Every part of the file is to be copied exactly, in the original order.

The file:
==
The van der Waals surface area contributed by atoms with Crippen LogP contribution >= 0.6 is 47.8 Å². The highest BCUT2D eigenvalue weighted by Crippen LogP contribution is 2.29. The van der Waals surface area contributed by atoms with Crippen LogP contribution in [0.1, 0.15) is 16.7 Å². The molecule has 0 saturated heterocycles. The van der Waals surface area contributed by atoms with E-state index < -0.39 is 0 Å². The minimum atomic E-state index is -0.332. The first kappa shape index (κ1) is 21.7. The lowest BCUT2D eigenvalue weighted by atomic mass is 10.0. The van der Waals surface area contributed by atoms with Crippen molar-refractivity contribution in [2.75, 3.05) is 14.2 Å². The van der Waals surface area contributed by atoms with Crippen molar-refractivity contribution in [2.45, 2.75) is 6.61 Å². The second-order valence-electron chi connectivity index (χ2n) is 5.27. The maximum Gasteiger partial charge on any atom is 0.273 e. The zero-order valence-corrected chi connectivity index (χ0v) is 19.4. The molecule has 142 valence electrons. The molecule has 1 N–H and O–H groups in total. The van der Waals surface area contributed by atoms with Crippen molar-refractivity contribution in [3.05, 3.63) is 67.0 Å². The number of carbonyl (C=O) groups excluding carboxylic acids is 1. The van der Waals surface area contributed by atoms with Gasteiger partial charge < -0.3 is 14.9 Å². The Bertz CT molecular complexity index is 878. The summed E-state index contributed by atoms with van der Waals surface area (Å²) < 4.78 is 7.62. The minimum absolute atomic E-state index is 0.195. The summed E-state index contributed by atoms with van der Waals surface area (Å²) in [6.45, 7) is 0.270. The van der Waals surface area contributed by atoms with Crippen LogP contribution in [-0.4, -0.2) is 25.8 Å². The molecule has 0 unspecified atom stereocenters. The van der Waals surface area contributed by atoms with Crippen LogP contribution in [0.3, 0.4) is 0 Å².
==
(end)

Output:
The van der Waals surface area contributed by atoms with Crippen LogP contribution >= 0.6 is 47.8 Å². The highest BCUT2D eigenvalue weighted by Crippen LogP contribution is 2.29. The van der Waals surface area contributed by atoms with Crippen LogP contribution in [0.1, 0.15) is 16.7 Å². The molecule has 0 saturated heterocycles. The van der Waals surface area contributed by atoms with E-state index < -0.39 is 0 Å². The minimum atomic E-state index is -0.332. The first kappa shape index (κ1) is 21.7. The lowest BCUT2D eigenvalue weighted by atomic mass is 10.0. The van der Waals surface area contributed by atoms with Crippen molar-refractivity contribution in [2.75, 3.05) is 14.2 Å². The van der Waals surface area contributed by atoms with Crippen molar-refractivity contribution in [2.45, 2.75) is 6.61 Å². The second-order valence-electron chi connectivity index (χ2n) is 5.27. The maximum Gasteiger partial charge on any atom is 0.273 e. The zero-order valence-corrected chi connectivity index (χ0v) is 19.4. The molecule has 142 valence electrons. The molecule has 1 N–H and O–H groups in total. The van der Waals surface area contributed by atoms with Crippen molar-refractivity contribution in [3.05, 3.63) is 67.0 Å². The number of carbonyl (C=O) groups excluding carboxylic acids is 1. The van der Waals surface area contributed by atoms with Gasteiger partial charge < -0.3 is 14.9 Å². The Bertz CT molecular complexity index is 878. The summed E-state index contributed by atoms with van der Waals surface area (Å²) < 4.78 is 7.62. The minimum absolute atomic E-state index is 0.195. The summed E-state index contributed by atoms with van der Waals surface area (Å²) in [6.45, 7) is 0.270. The van der Waals surface area contributed by atoms with Crippen LogP contribution in [-0.4, -0.2) is 25.8 Å². The molecule has 0 unspecified atom stereocenters. The van der Waals surface area contributed by atoms with Crippen LogP contribution in [0.3, 0.4) is 0 Å².